In order to determine how pressing of a matter taxes are to the general population of the United Sates, Chitika Insights analyzed a series of hundreds of millions of search impressions ranging between the dates of March 23rd and the 29th.
Study: Taxes on the Mind of US Searchers; Low Income, Unemployed Most Active
17 April 2012 By John Crowley
For tax season, D-Day is April 17th. On this wonderful spring day, the American Taxpayer will be obligated to file their taxes or request an extension from the IRS, delaying the process until October 15th.
According to the IRS, they expect somewhere in the vicinity of 144 million individual tax returns to be filed this year. Surprising to most, a vast majority of these will be filed before or on the April 17th deadline. For the early birds, the IRS starts accepting tax returns on January 17th.
Here at Chitika Insights we were trying to grasp the urgency Americans felt towards getting their taxes completed. Is there a mad rush to understand the rules, embodied by visiting the IRS web domain? Are people seeking help with their taxes in the form of a tax professional such as a CPA, a service such as H&R Block or its competitor, Jackson Hewitt? Or is the American Taxpayer a more sophisticated individual, looking for self-help alternatives in order to deal with their own impending dilemma?
In order to determine how pressing of a matter taxes are to the general population of the United Sates, Chitika Insights analyzed a series of hundreds of millions of search impressions ranging between the dates of March 23rd and the 29th. We then looked at the percentage of all queries with certain topics of interest [taxes], which is representative to approximate overall activity. By combining the data obtained using our proprietary algorithm with the facts set forth by the Census Bureau we found some interesting connections between geographic locations, local demographics and query results. What we found was quite interesting.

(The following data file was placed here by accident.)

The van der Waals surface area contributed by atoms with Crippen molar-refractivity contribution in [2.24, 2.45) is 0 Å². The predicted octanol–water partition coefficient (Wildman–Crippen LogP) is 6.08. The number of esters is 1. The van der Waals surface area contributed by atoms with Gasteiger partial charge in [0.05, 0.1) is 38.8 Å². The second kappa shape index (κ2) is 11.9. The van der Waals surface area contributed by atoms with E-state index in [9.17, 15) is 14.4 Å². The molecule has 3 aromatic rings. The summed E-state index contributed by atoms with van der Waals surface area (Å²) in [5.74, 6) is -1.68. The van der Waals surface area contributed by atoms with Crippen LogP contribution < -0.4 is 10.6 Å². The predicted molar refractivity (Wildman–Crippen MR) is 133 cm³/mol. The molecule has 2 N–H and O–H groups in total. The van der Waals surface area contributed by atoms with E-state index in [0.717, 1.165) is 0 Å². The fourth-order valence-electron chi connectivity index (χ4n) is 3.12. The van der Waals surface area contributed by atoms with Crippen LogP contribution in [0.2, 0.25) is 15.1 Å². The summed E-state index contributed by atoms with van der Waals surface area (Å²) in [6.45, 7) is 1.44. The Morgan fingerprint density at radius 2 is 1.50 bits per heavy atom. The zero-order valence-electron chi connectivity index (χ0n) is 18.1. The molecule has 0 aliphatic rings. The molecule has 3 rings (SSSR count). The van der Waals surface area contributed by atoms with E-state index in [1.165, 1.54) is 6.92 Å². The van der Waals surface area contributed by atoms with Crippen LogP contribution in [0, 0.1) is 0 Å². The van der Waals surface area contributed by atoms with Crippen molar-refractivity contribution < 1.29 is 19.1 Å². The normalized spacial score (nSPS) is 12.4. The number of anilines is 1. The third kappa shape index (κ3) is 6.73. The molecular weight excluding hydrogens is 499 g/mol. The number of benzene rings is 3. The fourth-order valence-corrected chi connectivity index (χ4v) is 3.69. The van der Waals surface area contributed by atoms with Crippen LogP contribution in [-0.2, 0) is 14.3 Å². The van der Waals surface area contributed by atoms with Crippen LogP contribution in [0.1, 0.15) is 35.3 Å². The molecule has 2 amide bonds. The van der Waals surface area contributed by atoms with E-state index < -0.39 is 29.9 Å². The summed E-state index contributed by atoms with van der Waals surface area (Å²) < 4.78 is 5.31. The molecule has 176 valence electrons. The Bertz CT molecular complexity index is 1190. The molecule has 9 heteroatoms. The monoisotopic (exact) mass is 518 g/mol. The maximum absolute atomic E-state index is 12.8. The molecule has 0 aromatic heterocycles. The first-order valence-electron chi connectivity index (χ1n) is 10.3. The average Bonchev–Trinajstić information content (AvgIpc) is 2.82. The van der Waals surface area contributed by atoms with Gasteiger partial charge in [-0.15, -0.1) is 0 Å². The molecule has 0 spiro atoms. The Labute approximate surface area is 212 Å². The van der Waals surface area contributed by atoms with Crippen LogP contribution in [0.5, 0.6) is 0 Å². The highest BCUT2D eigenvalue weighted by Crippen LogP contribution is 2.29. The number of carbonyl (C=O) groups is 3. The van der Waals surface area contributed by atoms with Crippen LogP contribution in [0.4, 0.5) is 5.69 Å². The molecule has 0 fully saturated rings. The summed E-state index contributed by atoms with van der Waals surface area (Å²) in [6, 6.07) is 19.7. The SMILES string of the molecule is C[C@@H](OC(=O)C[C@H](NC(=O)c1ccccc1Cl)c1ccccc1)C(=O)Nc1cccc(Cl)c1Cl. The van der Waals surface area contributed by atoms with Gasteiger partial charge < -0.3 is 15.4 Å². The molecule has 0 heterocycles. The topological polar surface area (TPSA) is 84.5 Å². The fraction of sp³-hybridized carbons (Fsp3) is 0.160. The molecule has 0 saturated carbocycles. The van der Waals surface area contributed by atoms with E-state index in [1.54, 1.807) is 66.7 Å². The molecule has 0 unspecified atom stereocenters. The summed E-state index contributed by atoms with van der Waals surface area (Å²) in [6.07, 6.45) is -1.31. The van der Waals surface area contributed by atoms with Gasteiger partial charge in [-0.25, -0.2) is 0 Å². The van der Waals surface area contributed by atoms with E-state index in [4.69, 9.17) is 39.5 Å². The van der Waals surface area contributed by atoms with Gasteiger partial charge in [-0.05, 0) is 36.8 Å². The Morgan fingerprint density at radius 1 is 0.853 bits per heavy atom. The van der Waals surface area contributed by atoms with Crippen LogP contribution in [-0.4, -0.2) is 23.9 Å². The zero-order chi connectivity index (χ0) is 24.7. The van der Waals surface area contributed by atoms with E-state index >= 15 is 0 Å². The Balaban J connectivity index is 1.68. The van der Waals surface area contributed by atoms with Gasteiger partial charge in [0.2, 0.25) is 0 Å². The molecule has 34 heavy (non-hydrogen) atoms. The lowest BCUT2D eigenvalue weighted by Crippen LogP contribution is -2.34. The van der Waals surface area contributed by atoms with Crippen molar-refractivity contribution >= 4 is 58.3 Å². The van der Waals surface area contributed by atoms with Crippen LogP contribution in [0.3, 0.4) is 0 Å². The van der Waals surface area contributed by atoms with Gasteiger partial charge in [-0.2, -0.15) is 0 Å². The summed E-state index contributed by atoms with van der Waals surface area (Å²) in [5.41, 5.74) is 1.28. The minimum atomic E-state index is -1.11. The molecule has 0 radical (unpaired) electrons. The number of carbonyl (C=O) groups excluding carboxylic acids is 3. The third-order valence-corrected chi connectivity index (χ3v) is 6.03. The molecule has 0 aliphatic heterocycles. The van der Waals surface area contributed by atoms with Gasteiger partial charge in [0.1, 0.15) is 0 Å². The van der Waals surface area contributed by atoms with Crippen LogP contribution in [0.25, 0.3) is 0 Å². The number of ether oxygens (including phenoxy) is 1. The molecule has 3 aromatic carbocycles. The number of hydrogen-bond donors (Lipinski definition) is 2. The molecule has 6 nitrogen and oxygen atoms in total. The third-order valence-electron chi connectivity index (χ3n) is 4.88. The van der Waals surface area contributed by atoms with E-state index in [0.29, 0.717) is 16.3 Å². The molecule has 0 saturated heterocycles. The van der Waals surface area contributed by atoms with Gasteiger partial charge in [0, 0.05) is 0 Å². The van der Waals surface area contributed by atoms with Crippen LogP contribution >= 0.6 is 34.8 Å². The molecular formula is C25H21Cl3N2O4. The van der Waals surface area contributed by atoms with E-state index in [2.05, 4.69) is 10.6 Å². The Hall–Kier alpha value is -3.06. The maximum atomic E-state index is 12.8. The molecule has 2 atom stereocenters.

We found that people showed the foremost interest in the term “tax”. The heat map below depicts geographic popularity of the search term “tax”. Blue equates to colder regions, where there was little search activity. A deep green represents heavy search activity where the query contains the term “tax”. Searches for CPA were quite miniscule. Perhaps the most surprising result of this study was that people showed very little interest in attaining help via H&R Block, Jackson Hewitt, TaxSlayer, TurboTax, and even IRS. One would assume that these would be the most popular topics for easy access tax help.
The most profound finding was in regard to Washington D.C. Our study showed that one in one hundred searches coming out of D.C. were tax related. This is 55% higher than the next highest [by “tax” query results] geographic locale, Mississippi, where approximately six in one thousand searches included the term “tax”. The level of interest continues to experience a decline thereafter. Alaska showed the least interest in the term “tax”, where we found in it just three in one thousand searches.
At this point, demographic information came into play. We cross-referenced our data with the percentage of the population below the poverty line, as well as the unemployment rate, which revealed interesting correlations.
We found that the greater the percentage of the population below the poverty line, the higher the likelihood someone in that area would potentially search for tax related queries. This trend persisted when we ran our numbers versus unemployment rate [see charts]. Those areas with high unemployment showed a high correlation with the level of tax interest within a state.
Be sure to stay tuned to Chitika Insights for future research and reports surrounding current events both in and out of the tech industry.
The Business Leader Post is pleased to provide this data report from Chitika Insights, the research arm of the online advertising network Chitika. If you have a question concerning the data in this report, please contact the Chitika Insights team at firstname.lastname@example.org.
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